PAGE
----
(((Benedict XVI‏@Pontifex

    Following Christ’s example, we have to learn to give ourselves completely. Anything else is not enough. )))

    “I” could also use some of those prayers that he’ll be saying. :(


  • Suburbanbanshee

    It looks like normal people looking at a normal baby, not like wise people looking at God made baby.

    Also, I get really tired of splotchy painting pretending to be arty. They don’t look like the painter is using tones to blend together at a distance; they look like they’ve got big face rashes and strawberry birthmarks.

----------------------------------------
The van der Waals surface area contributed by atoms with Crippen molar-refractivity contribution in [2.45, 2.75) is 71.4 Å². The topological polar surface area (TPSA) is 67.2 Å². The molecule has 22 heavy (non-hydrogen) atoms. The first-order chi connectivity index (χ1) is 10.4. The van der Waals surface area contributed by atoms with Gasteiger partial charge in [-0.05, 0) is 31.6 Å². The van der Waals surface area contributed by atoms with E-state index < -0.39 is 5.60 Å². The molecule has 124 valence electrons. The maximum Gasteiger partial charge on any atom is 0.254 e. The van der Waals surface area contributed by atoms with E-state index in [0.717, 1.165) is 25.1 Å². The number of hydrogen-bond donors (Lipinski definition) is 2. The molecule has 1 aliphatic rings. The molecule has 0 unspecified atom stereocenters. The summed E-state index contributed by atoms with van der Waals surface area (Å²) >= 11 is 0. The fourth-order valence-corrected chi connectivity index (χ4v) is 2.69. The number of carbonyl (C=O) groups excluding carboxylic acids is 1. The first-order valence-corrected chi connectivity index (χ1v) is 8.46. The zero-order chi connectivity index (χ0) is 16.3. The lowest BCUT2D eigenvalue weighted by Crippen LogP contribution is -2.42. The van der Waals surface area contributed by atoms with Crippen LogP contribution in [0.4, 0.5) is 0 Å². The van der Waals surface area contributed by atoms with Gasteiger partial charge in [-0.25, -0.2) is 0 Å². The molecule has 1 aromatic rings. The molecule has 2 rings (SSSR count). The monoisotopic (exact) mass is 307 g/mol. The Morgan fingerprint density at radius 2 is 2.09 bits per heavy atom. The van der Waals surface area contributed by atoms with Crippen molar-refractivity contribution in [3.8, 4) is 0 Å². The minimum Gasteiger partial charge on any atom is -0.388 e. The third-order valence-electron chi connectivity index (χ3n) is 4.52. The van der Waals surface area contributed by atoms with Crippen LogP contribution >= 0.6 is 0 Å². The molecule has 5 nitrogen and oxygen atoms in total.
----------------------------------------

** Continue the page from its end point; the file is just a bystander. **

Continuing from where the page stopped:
• Suburbanbanshee

    Also a lot of sunscreen on their faces that they haven’t rubbed in.

  • bleary

    I think it looks like the paint-by-numbers kits I did as a child. Agree with what Simcha said, especially about the light source and its importance.

  • Subsistent

    Regarding the wording of Liturgical music: Without really disagreeing with anything Mrs. Scalia has written on this posting, I’d point out what my old Fr.-Stedman missal used to indicate: that in the Mass we offer our Lord’s sacrifice in grateful thanksgiving (Greek *eucharistia*) as well as in adoration, remembering that, as Thomas Aquinas has pointed out, it’s for OUR sake, our greater happiness, not for His own, that He seeks His glory: “Deus gloriam suam quaerit non propter se, sed propter nos.” (Summa Theol., II-II, Q. 132, art. 1, ad 1.)